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Microchips, Tattoos and Tags

Most of you have seen lost dog flyers attached to telephone poles or on community bulletin boards in your neighborhood shops. Losing a dog is a terrible experience and not knowing whether your dog is dead or alive can devastate an owner. Theft of purebred dogs has also dramatically increased in the last two decades particularly of less common, more valuable breeds. Scam artists will steal a dog and then wait until the owner posts a reward. Several studies have shown that less than 70% of dogs that are lost or stolen ever find their way back home. Common sense precautions can greatly diminish your chances of losing your dog. Spayed and neutered dogs are much less likely to stray. Leash control of your dog is mandatory as more than half of dogs that are lost are reported to have been walking outside unleashed. There are many attractions outside that a dog may chase and become lost. Dogs have a keen sense of smell and investigating an enticing aroma can lead a dog away from home. Remember dogs are not homing pigeons and once they are away from familiar surroundings become quite disoriented and stray further. More than 30% of dogs that are recovered are found greater than 10 miles from their home. Fences and buried electronic fencing are important aspects of loss prevention but are far from perfect. The new buried electronic "fences" may not deter your dog from leaving your property if it sees an attractive object across the fence line. Even a responsible dog owner may lose a dog due to circumstances beyond their control i.e. an unlatched backyard gate or a child opening the front door and allowing the dog to escape.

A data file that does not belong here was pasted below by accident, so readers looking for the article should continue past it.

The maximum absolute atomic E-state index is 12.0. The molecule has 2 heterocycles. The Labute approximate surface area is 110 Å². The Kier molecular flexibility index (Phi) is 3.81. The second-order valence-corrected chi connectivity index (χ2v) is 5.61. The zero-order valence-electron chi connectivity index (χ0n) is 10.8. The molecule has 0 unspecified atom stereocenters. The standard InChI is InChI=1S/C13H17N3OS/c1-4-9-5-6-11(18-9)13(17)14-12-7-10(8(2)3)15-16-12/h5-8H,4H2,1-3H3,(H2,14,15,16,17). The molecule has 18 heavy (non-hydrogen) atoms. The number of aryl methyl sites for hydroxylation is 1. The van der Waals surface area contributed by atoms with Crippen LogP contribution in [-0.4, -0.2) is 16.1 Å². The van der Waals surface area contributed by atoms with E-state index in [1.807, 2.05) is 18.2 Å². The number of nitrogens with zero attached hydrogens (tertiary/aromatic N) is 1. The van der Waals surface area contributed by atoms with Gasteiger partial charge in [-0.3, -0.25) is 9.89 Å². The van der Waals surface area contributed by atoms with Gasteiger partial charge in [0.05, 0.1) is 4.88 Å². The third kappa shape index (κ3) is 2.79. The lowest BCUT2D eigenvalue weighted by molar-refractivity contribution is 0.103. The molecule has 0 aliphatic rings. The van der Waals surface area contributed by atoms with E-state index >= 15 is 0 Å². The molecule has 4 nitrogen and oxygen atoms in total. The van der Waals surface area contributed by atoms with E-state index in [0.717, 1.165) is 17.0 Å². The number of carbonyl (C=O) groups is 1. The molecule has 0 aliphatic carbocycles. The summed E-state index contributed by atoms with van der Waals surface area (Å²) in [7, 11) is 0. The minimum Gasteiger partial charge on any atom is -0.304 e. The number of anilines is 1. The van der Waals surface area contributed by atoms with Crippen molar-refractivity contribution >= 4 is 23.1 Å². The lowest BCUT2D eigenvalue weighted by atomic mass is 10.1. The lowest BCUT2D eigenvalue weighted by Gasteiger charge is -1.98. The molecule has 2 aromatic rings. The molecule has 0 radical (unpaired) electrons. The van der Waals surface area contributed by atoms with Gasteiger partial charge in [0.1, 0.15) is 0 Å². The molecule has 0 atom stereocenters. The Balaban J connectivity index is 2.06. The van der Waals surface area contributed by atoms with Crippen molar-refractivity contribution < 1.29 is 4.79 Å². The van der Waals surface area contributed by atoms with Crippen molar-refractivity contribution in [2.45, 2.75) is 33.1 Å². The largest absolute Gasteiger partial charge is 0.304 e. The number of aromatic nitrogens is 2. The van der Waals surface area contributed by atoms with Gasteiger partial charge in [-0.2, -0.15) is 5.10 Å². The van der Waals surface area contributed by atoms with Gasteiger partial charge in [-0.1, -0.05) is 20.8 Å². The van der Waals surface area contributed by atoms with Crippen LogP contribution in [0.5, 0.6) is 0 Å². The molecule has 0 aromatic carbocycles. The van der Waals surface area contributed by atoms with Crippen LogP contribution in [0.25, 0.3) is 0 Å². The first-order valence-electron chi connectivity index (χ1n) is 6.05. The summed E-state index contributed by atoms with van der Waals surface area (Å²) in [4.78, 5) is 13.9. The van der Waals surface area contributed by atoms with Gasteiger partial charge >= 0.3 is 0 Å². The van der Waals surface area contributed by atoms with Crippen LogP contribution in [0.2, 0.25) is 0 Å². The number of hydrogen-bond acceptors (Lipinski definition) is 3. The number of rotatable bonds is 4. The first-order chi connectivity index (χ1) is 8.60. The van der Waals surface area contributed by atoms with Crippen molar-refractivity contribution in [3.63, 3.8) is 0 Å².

If your dog is lost or stolen, it will be nearly impossible for others to identify your dog and help him find his way home without proper identification. A recent study showed that over 50% of recovered dogs were returned to their owners due to identification found on the dog. There are three common ways of identifying your dog–identification tags (nonpermanent), tattoos (permanent), and microchips (permanent). Each method has unique benefits as well as disadvantages. Permanent identification is currently required for certain pre-breeding health tests such as OFA and Optigen.

Identification Tags
An identification tag attached to your dog's collar is the most common method. The information on the tag should include your dog's name, and at a minimum your current phone number. Current rabies tags also carry a unique number and if your dog is lost in your local area may be helpful in recovering your pet. If your dog is registered with a pet recovery service such as the AKC's Companion Animal Recovery Service (AKC-CAR) you will receive a special tag that lists the 24-hour a day/ /365 day a year hotline. The advantages of ID tags are that they are inexpensive and simple to revise if your personal information changes or replace if they are lost or damaged. One of the problems with tags is that if you are traveling and your dog becomes lost there is no way to contact you unless your cell phone number is on the tag. However the major problem with tags is if your dog is stolen the first thing the thief will do is discard the collar and tag.